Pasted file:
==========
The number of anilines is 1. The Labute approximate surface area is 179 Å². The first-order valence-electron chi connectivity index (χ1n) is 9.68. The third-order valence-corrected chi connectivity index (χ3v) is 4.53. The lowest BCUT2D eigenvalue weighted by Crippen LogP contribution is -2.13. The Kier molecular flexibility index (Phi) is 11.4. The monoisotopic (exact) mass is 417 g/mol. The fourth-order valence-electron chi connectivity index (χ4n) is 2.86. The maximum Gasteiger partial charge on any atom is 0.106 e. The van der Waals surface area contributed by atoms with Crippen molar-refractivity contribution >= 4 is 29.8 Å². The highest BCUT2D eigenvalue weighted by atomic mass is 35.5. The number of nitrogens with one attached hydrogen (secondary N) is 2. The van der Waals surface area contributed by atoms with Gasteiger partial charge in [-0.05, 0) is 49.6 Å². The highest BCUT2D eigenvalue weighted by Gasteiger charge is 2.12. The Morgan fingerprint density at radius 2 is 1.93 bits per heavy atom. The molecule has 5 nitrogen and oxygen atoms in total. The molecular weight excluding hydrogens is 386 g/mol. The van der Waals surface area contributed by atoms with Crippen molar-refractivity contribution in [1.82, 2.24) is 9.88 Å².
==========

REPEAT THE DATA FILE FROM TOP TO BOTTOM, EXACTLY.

The number of anilines is 1. The Labute approximate surface area is 179 Å². The first-order valence-electron chi connectivity index (χ1n) is 9.68. The third-order valence-corrected chi connectivity index (χ3v) is 4.53. The lowest BCUT2D eigenvalue weighted by Crippen LogP contribution is -2.13. The Kier molecular flexibility index (Phi) is 11.4. The monoisotopic (exact) mass is 417 g/mol. The fourth-order valence-electron chi connectivity index (χ4n) is 2.86. The maximum Gasteiger partial charge on any atom is 0.106 e. The van der Waals surface area contributed by atoms with Crippen molar-refractivity contribution >= 4 is 29.8 Å². The highest BCUT2D eigenvalue weighted by atomic mass is 35.5. The number of nitrogens with one attached hydrogen (secondary N) is 2. The van der Waals surface area contributed by atoms with Gasteiger partial charge in [-0.05, 0) is 49.6 Å². The highest BCUT2D eigenvalue weighted by Gasteiger charge is 2.12. The Morgan fingerprint density at radius 2 is 1.93 bits per heavy atom. The molecule has 5 nitrogen and oxygen atoms in total. The molecular weight excluding hydrogens is 386 g/mol. The van der Waals surface area contributed by atoms with Crippen molar-refractivity contribution in [1.82, 2.24) is 9.88 Å².